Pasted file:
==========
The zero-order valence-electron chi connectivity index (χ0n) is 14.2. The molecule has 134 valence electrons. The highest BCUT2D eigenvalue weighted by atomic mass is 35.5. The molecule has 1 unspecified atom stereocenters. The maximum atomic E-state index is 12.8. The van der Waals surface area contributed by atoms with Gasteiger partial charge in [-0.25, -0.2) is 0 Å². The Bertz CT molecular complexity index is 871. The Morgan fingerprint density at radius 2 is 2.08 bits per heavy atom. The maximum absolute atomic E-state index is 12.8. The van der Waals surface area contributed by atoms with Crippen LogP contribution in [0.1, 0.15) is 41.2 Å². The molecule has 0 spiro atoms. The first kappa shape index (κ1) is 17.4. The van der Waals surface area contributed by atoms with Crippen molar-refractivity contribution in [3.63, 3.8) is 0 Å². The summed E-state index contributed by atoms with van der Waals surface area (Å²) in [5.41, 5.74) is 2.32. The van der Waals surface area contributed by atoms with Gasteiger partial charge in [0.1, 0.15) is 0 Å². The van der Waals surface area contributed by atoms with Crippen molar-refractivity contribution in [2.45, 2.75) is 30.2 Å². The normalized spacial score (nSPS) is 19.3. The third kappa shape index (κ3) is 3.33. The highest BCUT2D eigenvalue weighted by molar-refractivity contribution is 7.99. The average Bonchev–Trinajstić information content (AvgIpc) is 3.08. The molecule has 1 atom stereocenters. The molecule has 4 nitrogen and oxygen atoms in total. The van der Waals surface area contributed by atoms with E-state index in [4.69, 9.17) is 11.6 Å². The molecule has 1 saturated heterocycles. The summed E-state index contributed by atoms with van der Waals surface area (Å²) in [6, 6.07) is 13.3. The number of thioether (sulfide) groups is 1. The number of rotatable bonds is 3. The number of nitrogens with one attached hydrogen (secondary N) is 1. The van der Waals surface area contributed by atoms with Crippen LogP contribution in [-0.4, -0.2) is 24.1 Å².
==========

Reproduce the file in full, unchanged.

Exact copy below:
The zero-order valence-electron chi connectivity index (χ0n) is 14.2. The molecule has 134 valence electrons. The highest BCUT2D eigenvalue weighted by atomic mass is 35.5. The molecule has 1 unspecified atom stereocenters. The maximum atomic E-state index is 12.8. The van der Waals surface area contributed by atoms with Gasteiger partial charge in [-0.25, -0.2) is 0 Å². The Bertz CT molecular complexity index is 871. The Morgan fingerprint density at radius 2 is 2.08 bits per heavy atom. The maximum absolute atomic E-state index is 12.8. The van der Waals surface area contributed by atoms with Crippen LogP contribution in [0.1, 0.15) is 41.2 Å². The molecule has 0 spiro atoms. The first kappa shape index (κ1) is 17.4. The van der Waals surface area contributed by atoms with Crippen molar-refractivity contribution in [3.63, 3.8) is 0 Å². The summed E-state index contributed by atoms with van der Waals surface area (Å²) in [5.41, 5.74) is 2.32. The van der Waals surface area contributed by atoms with Gasteiger partial charge in [0.1, 0.15) is 0 Å². The van der Waals surface area contributed by atoms with Crippen molar-refractivity contribution in [2.45, 2.75) is 30.2 Å². The normalized spacial score (nSPS) is 19.3. The third kappa shape index (κ3) is 3.33. The highest BCUT2D eigenvalue weighted by molar-refractivity contribution is 7.99. The average Bonchev–Trinajstić information content (AvgIpc) is 3.08. The molecule has 1 atom stereocenters. The molecule has 4 nitrogen and oxygen atoms in total. The van der Waals surface area contributed by atoms with E-state index in [4.69, 9.17) is 11.6 Å². The molecule has 1 saturated heterocycles. The summed E-state index contributed by atoms with van der Waals surface area (Å²) in [6, 6.07) is 13.3. The number of thioether (sulfide) groups is 1. The number of rotatable bonds is 3. The number of nitrogens with one attached hydrogen (secondary N) is 1. The van der Waals surface area contributed by atoms with Crippen LogP contribution in [-0.4, -0.2) is 24.1 Å².